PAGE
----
Surface cracks create sites for pathogen invasion. Yew trees (Taxus) hyperbranch from long-lived buds that lie underneath the bark, resulting in persistent bark cracking and deep air pockets, potentially allowing pathogens to enter the nutrient-rich vascular system.
Yew is famous as the source of the anti-cancer diterpenoid drug Taxol. A mystery has been why both the tree and its resident non-pathogenic fungi (endophytes) synthesize Taxol, apparently redundantly. These endophytes, as well as pure Taxol, suppress fungal pathogens including wood-decaying fungi (WDF).
Researchers in the journal Current Biology show that a Taxol-producing fungal endophyte, Paraconiothyrium SSM001, migrates to pathogen entry points including branch cracks.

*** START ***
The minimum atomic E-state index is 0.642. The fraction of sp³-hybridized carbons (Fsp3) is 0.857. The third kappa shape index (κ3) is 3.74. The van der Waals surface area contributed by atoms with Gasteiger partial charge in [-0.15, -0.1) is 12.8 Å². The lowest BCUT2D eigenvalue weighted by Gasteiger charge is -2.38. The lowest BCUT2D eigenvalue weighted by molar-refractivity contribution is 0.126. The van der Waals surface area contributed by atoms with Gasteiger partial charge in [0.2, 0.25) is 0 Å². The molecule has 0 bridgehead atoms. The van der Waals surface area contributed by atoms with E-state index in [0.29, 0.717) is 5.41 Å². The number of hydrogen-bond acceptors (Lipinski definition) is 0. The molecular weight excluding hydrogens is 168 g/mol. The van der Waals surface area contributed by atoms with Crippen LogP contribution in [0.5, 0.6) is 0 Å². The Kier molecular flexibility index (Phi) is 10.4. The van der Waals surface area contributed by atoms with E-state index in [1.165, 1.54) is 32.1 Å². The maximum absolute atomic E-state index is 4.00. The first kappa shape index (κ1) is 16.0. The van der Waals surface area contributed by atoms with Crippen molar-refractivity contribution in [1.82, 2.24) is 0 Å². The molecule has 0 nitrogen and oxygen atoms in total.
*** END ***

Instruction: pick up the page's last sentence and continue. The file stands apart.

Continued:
The fungus sequesters Taxol in intracellular hydrophobic bodies that are induced by WDF for release by exocytosis, after which the bodies can coalesce to form remarkable extracellular barriers, laced with the fungicide.
Authors propose that microbial construction of fungicide-releasing hydrophobic barriers might be a novel plant defense mechanism. They further propose that the endophyte might be evolutionarily analogous to animal immune cells, in that it might expand plant immunity by acting as an autonomous, anti-pathogen sentinel that monitors the vascular system.